In the mid-2000s, one would have been justified in calling the Tate’s plans to expand its St Ives outpost as troubled. “Stop the Tate” posters appeared in some homes and shops, and a 2,000-signature petition was raised against it. The concerns were complex, but among them were that the extension would deny local people valuable parking space and block vistas out to sea.
Jamie Fobert, the project’s architect, says that these were “absolutely valid concerns” in a town “as small and congested” as St Ives. “There was a lot of resistance in the beginning, partly because it’s by far the largest building in the town, and the idea of doubling it, for a lot of people who weren’t really interested in art, seemed impossible,” he says. What the Tate and Fobert sought to do was “set up a conversation as a process, which meant that we could bring along with us the rest of the town that weren’t really interested in the Tate as a thing”. And they won their critics over with the new building, which finally opened at the end of last year. “That community consultation, and the real honesty that came from that, has ended up with us having a much more successful and beautifully integrated building,” says Anne Barlow, Tate St Ives’s artistic director.
When it originally opened in 1993, the gallery far exceeded expectations in terms of visitors—it anticipated 70,000 a year and got up to three times that. It was built to house works by the communities of British and international artists that had gathered in the Cornish town in the 20th century. But in the two decades since its opening, as Fobert says: “It became imperative as a Tate gallery that it brought in exhibitions, it brought in international artists, it extended its education and learning programme extensively, it took on late nights—it did all the things that galleries now do, rather than having a fixed collection of 1940s and 1950s paintings.”
But perversely that created a “no-win situation”, he says, where the gallery’s existing spaces could not adequately cater for visitors who wanted to see the St Ives school or for those who expected the contemporary work synonymous with the Tate brand. The vast new top-lit gallery at the heart of Fobert’s extension—500 cubic metres in volume, equal to all the galleries of the original building, and hugely flexible—“frees [the curators] up and means that [the gallery] can run two or three exhibitions concurrently, and when one is closed for a rehang, the others can be open. Whereas before, Tate St Ives closed three or four times a year for two weeks, it never has to now.”
Barlow says the new gallery enables the Tate “to create the most amazing conversations across the existing building”, focusing on Modernism from the 1930s to the 1960s in the original galleries and principally global contemporary artists in the new spaces. This expands “the aspect that has always been so true of St Ives: it is both highly local and highly international”, she says.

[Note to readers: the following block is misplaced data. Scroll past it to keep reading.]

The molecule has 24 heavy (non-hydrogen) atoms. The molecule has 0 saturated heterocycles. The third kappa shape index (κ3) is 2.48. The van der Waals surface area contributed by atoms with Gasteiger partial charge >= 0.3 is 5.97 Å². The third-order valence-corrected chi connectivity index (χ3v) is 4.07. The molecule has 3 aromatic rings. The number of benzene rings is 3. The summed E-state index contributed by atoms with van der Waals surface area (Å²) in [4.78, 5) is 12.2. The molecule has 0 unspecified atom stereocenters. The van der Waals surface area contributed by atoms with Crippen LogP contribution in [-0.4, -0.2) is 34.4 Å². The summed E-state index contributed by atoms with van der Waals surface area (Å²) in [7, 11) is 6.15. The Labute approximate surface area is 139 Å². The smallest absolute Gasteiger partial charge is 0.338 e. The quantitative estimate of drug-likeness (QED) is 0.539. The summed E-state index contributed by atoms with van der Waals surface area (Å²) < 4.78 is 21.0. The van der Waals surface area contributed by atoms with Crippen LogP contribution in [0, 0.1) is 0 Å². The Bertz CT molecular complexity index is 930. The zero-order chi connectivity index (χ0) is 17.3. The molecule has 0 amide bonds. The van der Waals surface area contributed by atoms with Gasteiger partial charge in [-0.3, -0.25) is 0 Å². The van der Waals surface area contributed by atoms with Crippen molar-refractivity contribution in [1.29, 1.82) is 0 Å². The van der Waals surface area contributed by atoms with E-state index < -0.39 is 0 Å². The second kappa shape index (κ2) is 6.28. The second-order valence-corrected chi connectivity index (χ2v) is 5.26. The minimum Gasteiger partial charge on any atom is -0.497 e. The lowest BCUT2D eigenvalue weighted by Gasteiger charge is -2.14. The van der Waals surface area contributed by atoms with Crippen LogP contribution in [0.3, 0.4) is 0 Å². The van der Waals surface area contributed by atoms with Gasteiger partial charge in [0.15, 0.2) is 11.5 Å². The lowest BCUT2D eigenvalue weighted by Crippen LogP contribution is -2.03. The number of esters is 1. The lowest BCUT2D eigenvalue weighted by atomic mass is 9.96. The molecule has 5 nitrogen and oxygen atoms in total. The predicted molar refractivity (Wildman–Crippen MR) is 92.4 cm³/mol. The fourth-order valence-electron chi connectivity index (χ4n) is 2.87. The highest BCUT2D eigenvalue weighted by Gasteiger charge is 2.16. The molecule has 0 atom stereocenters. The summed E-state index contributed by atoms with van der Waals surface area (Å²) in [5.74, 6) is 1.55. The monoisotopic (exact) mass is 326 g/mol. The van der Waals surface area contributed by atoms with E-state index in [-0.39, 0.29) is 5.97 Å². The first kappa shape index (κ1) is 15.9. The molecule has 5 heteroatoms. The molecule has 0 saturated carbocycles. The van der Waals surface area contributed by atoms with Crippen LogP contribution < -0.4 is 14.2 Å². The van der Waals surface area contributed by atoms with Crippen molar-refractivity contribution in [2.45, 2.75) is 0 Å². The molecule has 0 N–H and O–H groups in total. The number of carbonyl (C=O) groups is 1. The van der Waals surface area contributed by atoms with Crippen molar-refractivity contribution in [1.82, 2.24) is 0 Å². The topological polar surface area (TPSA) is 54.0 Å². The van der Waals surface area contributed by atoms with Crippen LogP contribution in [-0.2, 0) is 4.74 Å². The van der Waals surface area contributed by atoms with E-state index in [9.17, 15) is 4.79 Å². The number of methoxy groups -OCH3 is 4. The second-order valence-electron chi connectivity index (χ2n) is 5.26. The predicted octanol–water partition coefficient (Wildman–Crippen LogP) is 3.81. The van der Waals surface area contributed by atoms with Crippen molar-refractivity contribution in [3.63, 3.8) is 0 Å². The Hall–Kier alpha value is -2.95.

This summer, the exhibitions feature the late St Ives linchpin Patrick Heron and the contemporary British artist Rana Begum, two individuals who in their different ways are “interested in the relationship between colour, light and form”, Barlow explains. “That is the richness that we can now have: that lovely conversation, if you like, across different generations and different kinds of art.”
Fobert created the new gallery effectively underground, by excavating the granite hillside alongside the existing building (“even though it was a really costly thing to do”, he says). It is level with the original spaces built in 1993. “In a way, when you move from the existing galleries and arrive in the new gallery you have no idea you’ve left the original building, internally.” On the new gallery’s roof, however, Fobert has created “a completely different world”, where “staircases, benches and gardens between the roof lights… lead you down to the beach”. Cladding the small “service buildings” that rise above ground are ceramic tiles inspired by Bernard Leach, the ceramicist who set up his studios in St Ives. “He did a lot of very beautiful blue-green glazes, so the idea of making a small building glazed in ceramics seemed to me entirely St Ives,” Fobert says.
So what would the gallery do if it won the £100,000 award? Barlow avoids “going into deep specifics”, but says: “The thing that is closest to our hearts would be to reinvest the money into projects that really connect us with the community and attract artists to St Ives, and have a dialogue between artists based here and abroad.”
Must-see: Naum Gabo’s Spiral Theme (1941)
Artistic director, Tate St Ives
“I always think of Gabo as someone who was so experimental and ahead of his time, in terms of both his ideas and his use of materials. Gabo made Cornwall his home from 1939 to 1946 and made Spiral Theme in 1941. The sculpture was highly acclaimed, and we continue to revisit key works such as this from fresh perspectives, while actively engaging our community and visitors with some of the most exciting artists working today.”